The U.S. is not only keen on promoting Chalabi; it is equally anxious to recruit into the "new" administration old, established officials of the Saddam government. Thus, Robert Fisk, undoubtedly the best-informed Western journalist reporting from West Asia, says in The Independent (April 17) that some of the worst tyrants and torturers of the old regime are probably being employed by the Garner administration, with no questions asked.

Among the key Americans making these decisions is Zalmay Khalilzad, President George W. Bush's special envoy to the region, and a shadowy figure who played a major role in imposing an American puppet regime on the country of his own birth (Afghanistan). Khalilzad, a member of the Project for the New American Century, which theorises the New Empire, was present at the Tallil conference too, reassuring the Iraqis that the U.S. had "no intention of running Iraq. We want you to establish your own democratic system based on Iraqi traditions and values... I urge you to take this opportunity to co-operate with each other."

Khalilzad, last October, was clear that after Saddam Hussein's ouster, the Iraqi armed forces would be "downsized" and Baath party officials removed. But "much of the bureaucracy would carry on". Thus, the emerging administration will include many individuals whom the Iraqi people cannot regard as guardians of their interests.

However, the "interim authority" Washington is setting up will have an ambitious set of goals, including total control of all major aspects of Iraq's post-war affairs. Its agenda includes, according to The Guardian, "overseeing the distribution of humanitarian aid, to the dismay of NGOs (non-governmental organisations); the processing of PoWs (prisoners of war) and the conduct of future war crimes trials; a U.S.-directed hunt for Iraq's fabled weapons of mass destruction; the awarding of reconstruction contracts; the administration of Iraq's ministries and vetting of former officials; the rehabilitation (prior to possible privatisation) of Iraq's oil and gas industry; the remodelling of Iraq's remaining army; the parameters of Iraq's future foreign policy, including possible recognition of Israel; and, last but not least, the creation of a `consultative group' of agreeable Iraqis which will, eventually, translate into an interim authority still under U.S. auspices".

The interim authority will go into such minute details as rewriting of school textbooks prepared under Baathist rule. (The U.S. Agency for International Development is expected to award education-related contracts worth $65 million. The agenda includes promotion of English as a second language at school.)

The U.S. will inflict an even more intrusive, aggressive administration upon Iraq than it did on Afghanistan. The results in the latter are there for all to see: a puppet regime whose writ does not run much beyond Kabul, coexisting with warlords in the provinces. Hamid Karzai has to be protected by 50 U.S. personnel. The U.S. is not even putting any money into Afghanistan. Bush says he "forgot" to include the $300 million aid promised this fiscal year into his budget. When Karzai recently went with the begging bowl to the U.S., he was promised $50 million. Of this, $35 million is for building a hotel in Kabul for aid officials!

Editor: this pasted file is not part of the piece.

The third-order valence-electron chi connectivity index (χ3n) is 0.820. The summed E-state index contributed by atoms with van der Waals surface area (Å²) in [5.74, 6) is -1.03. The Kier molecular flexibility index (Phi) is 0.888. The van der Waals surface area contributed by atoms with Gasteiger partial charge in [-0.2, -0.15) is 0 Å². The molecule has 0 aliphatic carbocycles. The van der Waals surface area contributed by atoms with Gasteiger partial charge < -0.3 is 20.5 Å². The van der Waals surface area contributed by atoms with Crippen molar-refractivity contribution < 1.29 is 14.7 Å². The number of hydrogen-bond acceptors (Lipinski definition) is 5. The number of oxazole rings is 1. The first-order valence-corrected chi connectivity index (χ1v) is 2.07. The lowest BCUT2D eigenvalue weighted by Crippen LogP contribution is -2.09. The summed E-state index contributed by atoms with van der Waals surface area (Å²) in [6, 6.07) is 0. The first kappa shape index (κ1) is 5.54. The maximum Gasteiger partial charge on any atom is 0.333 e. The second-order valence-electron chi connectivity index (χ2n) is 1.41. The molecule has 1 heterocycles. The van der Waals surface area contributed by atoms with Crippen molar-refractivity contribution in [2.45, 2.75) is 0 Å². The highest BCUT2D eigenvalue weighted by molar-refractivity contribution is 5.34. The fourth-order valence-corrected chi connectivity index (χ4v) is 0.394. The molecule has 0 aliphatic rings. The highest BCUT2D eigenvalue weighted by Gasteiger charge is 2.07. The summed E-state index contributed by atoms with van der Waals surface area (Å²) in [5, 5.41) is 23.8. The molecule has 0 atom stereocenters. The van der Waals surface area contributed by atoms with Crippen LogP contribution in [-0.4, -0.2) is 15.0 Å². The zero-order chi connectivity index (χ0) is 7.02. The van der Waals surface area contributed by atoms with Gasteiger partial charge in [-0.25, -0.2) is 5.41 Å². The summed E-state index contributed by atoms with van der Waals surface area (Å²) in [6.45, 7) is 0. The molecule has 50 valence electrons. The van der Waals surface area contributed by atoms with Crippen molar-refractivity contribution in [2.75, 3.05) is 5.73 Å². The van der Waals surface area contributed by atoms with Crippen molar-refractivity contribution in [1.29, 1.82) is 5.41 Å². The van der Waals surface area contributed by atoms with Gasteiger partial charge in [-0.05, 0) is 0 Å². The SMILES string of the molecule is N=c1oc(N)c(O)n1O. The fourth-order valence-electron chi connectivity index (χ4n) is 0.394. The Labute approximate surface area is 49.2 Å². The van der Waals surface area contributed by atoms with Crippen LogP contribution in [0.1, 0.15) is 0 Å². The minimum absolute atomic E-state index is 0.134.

The U.S. has always been a poor peacekeeper and "nation-builder". Barring Japan, and to an extent Germany, after the Second World War, it has a uniformly bad record: from China to Italy and Greece in the 1940s; from Iran to Indonesia and Brazil in the 1950s; from Cuba and Vietnam to Peru in the 1960s; from Chile and Angola to Afghanistan in the 1970s; and from Grenada, Somalia and Rwanda to the former Yugoslavia in the 1980s and 1990s. As Stephen Peter Rosen, a conservative strategic studies professor, says: "The American military is the best high-intensity fighting force in the world. But we are not as good at understanding or managing foreign cultures, or at building democracies."

According to Rosen, "The Marine Corps published a manual on the conduct of small wars in 1940 that noted that the Corps had been involved in 180 interventions in 37 different countries between 1840-1940 to establish internal peace. The lesson, unfortunately, is that our most talented fighting men are not the kind of people who are good at peace enforcement."

We have just seen the strongest dimension of U.S. power at work in Iraq - the military dimension. How the weakest dimension, involving negotiation, persuasion, and consensus, plays itself out will soon become evident in Iraq. Two things are clear: the beginning has been poor; and the going will not be easy.